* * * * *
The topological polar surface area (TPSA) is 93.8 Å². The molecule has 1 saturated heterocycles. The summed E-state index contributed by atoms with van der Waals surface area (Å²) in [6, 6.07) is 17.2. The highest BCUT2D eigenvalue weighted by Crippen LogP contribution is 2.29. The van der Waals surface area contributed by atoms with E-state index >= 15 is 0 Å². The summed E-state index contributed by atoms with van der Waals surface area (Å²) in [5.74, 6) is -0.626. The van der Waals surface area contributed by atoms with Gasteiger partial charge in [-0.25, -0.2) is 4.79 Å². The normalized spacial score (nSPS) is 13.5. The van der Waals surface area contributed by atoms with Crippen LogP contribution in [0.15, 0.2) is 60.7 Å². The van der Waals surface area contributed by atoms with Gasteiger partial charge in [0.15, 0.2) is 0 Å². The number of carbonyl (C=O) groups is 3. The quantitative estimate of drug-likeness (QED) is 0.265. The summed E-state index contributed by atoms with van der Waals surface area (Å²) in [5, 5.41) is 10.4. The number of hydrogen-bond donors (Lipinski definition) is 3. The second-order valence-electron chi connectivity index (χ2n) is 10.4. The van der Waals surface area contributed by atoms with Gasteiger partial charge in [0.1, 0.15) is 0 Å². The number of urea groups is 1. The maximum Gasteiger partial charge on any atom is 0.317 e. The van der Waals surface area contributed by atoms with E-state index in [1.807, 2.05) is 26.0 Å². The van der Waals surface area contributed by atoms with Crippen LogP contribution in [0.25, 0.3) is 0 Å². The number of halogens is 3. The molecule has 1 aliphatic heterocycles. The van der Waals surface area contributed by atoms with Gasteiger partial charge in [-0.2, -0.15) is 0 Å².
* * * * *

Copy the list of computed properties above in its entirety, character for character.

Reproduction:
The topological polar surface area (TPSA) is 93.8 Å². The molecule has 1 saturated heterocycles. The summed E-state index contributed by atoms with van der Waals surface area (Å²) in [6, 6.07) is 17.2. The highest BCUT2D eigenvalue weighted by Crippen LogP contribution is 2.29. The van der Waals surface area contributed by atoms with E-state index >= 15 is 0 Å². The summed E-state index contributed by atoms with van der Waals surface area (Å²) in [5.74, 6) is -0.626. The van der Waals surface area contributed by atoms with Gasteiger partial charge in [-0.25, -0.2) is 4.79 Å². The normalized spacial score (nSPS) is 13.5. The van der Waals surface area contributed by atoms with Crippen LogP contribution in [0.15, 0.2) is 60.7 Å². The van der Waals surface area contributed by atoms with Gasteiger partial charge in [0.15, 0.2) is 0 Å². The number of carbonyl (C=O) groups is 3. The quantitative estimate of drug-likeness (QED) is 0.265. The summed E-state index contributed by atoms with van der Waals surface area (Å²) in [5, 5.41) is 10.4. The number of hydrogen-bond donors (Lipinski definition) is 3. The second-order valence-electron chi connectivity index (χ2n) is 10.4. The van der Waals surface area contributed by atoms with Gasteiger partial charge in [0.1, 0.15) is 0 Å². The number of urea groups is 1. The maximum Gasteiger partial charge on any atom is 0.317 e. The van der Waals surface area contributed by atoms with E-state index in [1.807, 2.05) is 26.0 Å². The van der Waals surface area contributed by atoms with Crippen LogP contribution in [0.25, 0.3) is 0 Å². The number of halogens is 3. The molecule has 1 aliphatic heterocycles. The van der Waals surface area contributed by atoms with Gasteiger partial charge in [-0.2, -0.15) is 0 Å².